NOAA predicts near-normal Atlantic hurricane season

Molly Daly
May 23, 2019 - 5:29 pm
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PHILADELPHIA (KYW Newsradio) — The National Oceanic and Atmospheric Administration has released its forecast for this year's hurricane season. 

NOAA's Climate Prediction Center is calling for a near-normal Atlantic hurricane season, with a likely range of nine to 15 named storms, packing winds of at least 39 miles an hour. Four to eight of those storms could become hurricanes. 

CBS 3 meteorologist Chelsea Ingram said in this case, near-normal means slightly above average.

"An average hurricane season usually consists of about 12 named storms — six of them are hurricanes, and three of them are major, meaning Category 3, 4 or 5," she explained.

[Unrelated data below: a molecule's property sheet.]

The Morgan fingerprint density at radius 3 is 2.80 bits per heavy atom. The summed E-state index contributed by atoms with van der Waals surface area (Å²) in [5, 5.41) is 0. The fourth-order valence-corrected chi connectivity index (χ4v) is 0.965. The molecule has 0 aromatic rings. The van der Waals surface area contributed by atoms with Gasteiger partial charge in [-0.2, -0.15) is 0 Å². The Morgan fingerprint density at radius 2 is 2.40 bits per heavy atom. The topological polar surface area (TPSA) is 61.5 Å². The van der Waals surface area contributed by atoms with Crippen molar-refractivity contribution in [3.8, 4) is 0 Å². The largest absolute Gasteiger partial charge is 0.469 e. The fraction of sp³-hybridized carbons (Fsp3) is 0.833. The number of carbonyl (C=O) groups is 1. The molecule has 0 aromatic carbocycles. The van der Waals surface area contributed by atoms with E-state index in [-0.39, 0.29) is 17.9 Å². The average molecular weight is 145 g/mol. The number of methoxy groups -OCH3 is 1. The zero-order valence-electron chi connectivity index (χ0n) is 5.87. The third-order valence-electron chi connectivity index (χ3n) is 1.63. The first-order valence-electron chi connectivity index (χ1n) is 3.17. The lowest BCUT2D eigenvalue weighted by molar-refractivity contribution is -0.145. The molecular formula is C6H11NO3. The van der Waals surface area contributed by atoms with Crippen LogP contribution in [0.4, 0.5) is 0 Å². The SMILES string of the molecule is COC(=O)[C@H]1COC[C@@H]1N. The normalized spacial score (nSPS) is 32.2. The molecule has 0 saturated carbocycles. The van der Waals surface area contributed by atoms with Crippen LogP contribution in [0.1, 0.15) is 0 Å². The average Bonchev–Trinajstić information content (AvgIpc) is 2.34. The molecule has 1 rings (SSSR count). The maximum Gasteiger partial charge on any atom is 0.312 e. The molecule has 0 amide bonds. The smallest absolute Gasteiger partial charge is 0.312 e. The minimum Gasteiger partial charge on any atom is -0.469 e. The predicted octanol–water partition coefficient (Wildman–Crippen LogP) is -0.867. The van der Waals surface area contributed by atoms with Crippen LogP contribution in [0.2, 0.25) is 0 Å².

A hurricane is classified as major if it has sustained winds of at least 111 miles an hour.

NOAA said the factors that brought them to the near-normal hurricane season prediction were a weak El Niño and warmer-than-average Atlantic surface temperatures. 

In the hurricane season prediction announcement, NOAA stressed the importance of hurricane preparedness. 

"One key thing to remember is that it only takes one storm to cause catastrophic damage," Ingram added.

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The Atlantic hurricane season runs from June 1 to Nov. 30. 

Mother Nature, however, did not get the memo. The National Hurricane Center announced Monday that a named storm, Andrea, had formed southwest of Bermuda.